STEP 3   Call a meeting of all of the owners to discuss your options.  Find out who wants to sell and who does not. Develop a protocol for dealing with realtors and developers who attempt to solicit individual owners.

STEP 4   If there is significant interest in selling by a majority of the owners OR its evident that the community plan for the neighborhood is being changed to encourage much higher density, then get some expert legal and marketing advice (How does “winding up the strata” work?  Are there other sale options, like selling 80% or more of the individual units to a developer at the same time? How do you find an interested property developer? How do you know how much to ask for our units? How do you find a good property appraiser? Can one law firm represent everyone?  Should the same sale formula apply to everyone (i.e. 2X or 3X tax assessment value)? Should everyone get the same amount of “free rent,” to allow them to find other accommodation? What does a comparable unit cost “out in the market?”)

These are but a few of the questions to be asked and answered BEFORE anyone agrees to anything.

STEP 5   Get a real estate lawyer, an experienced realtor and an appraiser to attend an owner meeting to discuss the foregoing and answer other questions for the owners.

STEP 6   Have an appraisal done on the building based on what can be built in its place (the appraiser can obtain this information from city hall).  When a property developer presents an offer and proffers am appraisal in support you will have something to compare it to.

STEP 7   Get a consensus on the procedure to market the building and whether the preferred route is to wind up or to sell off the individual units as a group and then engage a realtor or other marketing representative to market the developers for proposals.

STEP 8   When a proposal or offer comes in, call a meeting to discuss it with all the owners and negotiate your best deal.  In my view, it’s best if every owner is treated identically, that is the same sales formula applies to each unit and each owner gets the same amount of free rent or other incentives (such as first dibs on a unit in the new building).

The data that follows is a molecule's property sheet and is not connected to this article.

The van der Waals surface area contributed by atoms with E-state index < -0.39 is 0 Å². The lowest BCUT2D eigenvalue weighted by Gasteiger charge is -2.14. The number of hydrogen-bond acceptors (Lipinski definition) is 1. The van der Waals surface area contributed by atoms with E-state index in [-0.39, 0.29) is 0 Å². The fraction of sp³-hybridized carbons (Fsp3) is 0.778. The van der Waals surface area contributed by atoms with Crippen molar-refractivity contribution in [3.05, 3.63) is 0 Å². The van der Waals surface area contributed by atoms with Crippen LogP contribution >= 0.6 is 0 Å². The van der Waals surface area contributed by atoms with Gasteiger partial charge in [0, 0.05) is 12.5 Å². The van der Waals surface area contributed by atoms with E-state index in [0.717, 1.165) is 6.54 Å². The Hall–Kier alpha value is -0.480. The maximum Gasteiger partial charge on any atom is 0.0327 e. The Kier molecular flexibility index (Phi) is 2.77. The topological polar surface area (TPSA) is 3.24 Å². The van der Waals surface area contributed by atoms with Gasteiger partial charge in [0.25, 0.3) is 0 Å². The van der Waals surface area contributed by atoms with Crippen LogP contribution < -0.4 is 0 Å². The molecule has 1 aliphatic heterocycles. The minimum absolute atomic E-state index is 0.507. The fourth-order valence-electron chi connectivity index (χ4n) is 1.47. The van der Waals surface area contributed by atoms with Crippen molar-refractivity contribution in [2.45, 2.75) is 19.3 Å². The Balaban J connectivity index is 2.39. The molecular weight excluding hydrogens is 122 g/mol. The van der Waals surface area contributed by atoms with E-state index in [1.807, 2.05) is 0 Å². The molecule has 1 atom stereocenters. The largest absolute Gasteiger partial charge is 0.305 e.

STEP 9    Sell the units directly to the developer concurrently and disburse the proceeds.  If you can get a developer to buy 80% or more of the units in one coordinated sale, that will maximize the value for all of the owners and save you the expense and stress of having to make a court application to dissolve the strata corporation.

Needless to say if there is little or no interest in selling the complex, the protocol should be to have all offers go to a specified owner, the strata’s legal representative or other agent for a firm rejection.

If an acceptable offer comes in to purchase the whole complex (as opposed to purchasing individual units) then the strata corporation must be wound up. In such case the following procedure must be followed:

Notice of General Meeting to Consider Windup Resolution

At least 4 weeks’ notice must be given of a general meeting that includes a resolution to wind up the strata corporation.

Who must be given notice?

Notice must be given to every owner regardless of whether notice must also be sent to their tenant or mortgagee. Notice must also be given to every mortgagee who has given the strata corporation a mortgagee request, and every tenant who has been assigned their landlord’s right to vote. Notice must be given to these individuals regardless of whether a person has previously waived their right to receive notification.


Effective July 28, 2016, approving a strata wind up resolution requires an 80% vote of approval FROM ALL STRATA OWNERS NOT A QUORUM VOTE of those owners present at the meeting. Previously, passing a wind up resolution required unanimous approval, however, the BC government changed this to 80% to make it easier for strata corporations to wind up.